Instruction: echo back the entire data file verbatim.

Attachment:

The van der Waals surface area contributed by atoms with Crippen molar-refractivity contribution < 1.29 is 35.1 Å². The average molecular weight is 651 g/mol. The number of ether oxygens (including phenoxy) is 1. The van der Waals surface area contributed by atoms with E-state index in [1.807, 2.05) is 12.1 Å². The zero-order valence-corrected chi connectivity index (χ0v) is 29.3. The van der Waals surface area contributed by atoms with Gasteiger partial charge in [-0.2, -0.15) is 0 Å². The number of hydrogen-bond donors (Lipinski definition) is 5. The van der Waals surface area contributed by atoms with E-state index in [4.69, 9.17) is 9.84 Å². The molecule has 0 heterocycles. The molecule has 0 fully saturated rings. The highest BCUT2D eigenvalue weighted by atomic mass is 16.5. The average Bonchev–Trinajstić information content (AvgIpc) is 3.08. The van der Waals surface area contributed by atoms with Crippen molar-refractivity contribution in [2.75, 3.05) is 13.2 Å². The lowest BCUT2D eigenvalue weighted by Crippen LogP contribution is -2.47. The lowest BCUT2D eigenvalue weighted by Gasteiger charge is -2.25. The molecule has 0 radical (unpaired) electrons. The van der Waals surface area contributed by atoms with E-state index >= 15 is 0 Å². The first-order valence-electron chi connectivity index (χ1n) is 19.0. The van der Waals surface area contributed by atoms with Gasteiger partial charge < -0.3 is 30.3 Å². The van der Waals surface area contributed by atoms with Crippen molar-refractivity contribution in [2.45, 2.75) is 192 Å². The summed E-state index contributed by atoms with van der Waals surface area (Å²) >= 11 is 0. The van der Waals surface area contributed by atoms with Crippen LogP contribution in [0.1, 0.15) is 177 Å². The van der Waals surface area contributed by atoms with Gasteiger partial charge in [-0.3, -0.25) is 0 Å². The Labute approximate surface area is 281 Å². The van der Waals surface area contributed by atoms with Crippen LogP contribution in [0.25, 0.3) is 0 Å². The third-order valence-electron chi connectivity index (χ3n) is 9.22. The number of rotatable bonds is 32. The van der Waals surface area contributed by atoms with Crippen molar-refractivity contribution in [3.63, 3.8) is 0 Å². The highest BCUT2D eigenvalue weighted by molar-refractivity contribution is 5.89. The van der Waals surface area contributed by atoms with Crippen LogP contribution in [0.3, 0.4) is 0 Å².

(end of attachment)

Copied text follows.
The van der Waals surface area contributed by atoms with Crippen molar-refractivity contribution < 1.29 is 35.1 Å². The average molecular weight is 651 g/mol. The number of ether oxygens (including phenoxy) is 1. The van der Waals surface area contributed by atoms with E-state index in [1.807, 2.05) is 12.1 Å². The zero-order valence-corrected chi connectivity index (χ0v) is 29.3. The van der Waals surface area contributed by atoms with Gasteiger partial charge in [-0.2, -0.15) is 0 Å². The number of hydrogen-bond donors (Lipinski definition) is 5. The van der Waals surface area contributed by atoms with E-state index in [4.69, 9.17) is 9.84 Å². The molecule has 0 heterocycles. The molecule has 0 fully saturated rings. The highest BCUT2D eigenvalue weighted by atomic mass is 16.5. The average Bonchev–Trinajstić information content (AvgIpc) is 3.08. The van der Waals surface area contributed by atoms with Crippen molar-refractivity contribution in [2.75, 3.05) is 13.2 Å². The lowest BCUT2D eigenvalue weighted by Crippen LogP contribution is -2.47. The lowest BCUT2D eigenvalue weighted by Gasteiger charge is -2.25. The molecule has 0 radical (unpaired) electrons. The van der Waals surface area contributed by atoms with E-state index >= 15 is 0 Å². The first-order valence-electron chi connectivity index (χ1n) is 19.0. The van der Waals surface area contributed by atoms with Gasteiger partial charge < -0.3 is 30.3 Å². The van der Waals surface area contributed by atoms with Crippen molar-refractivity contribution in [2.45, 2.75) is 192 Å². The summed E-state index contributed by atoms with van der Waals surface area (Å²) >= 11 is 0. The van der Waals surface area contributed by atoms with Crippen LogP contribution in [0.1, 0.15) is 177 Å². The van der Waals surface area contributed by atoms with Gasteiger partial charge in [-0.3, -0.25) is 0 Å². The Labute approximate surface area is 281 Å². The van der Waals surface area contributed by atoms with Crippen LogP contribution in [0.25, 0.3) is 0 Å². The third-order valence-electron chi connectivity index (χ3n) is 9.22. The number of rotatable bonds is 32. The van der Waals surface area contributed by atoms with Crippen molar-refractivity contribution in [3.63, 3.8) is 0 Å². The highest BCUT2D eigenvalue weighted by molar-refractivity contribution is 5.89. The van der Waals surface area contributed by atoms with Crippen LogP contribution in [0.3, 0.4) is 0 Å².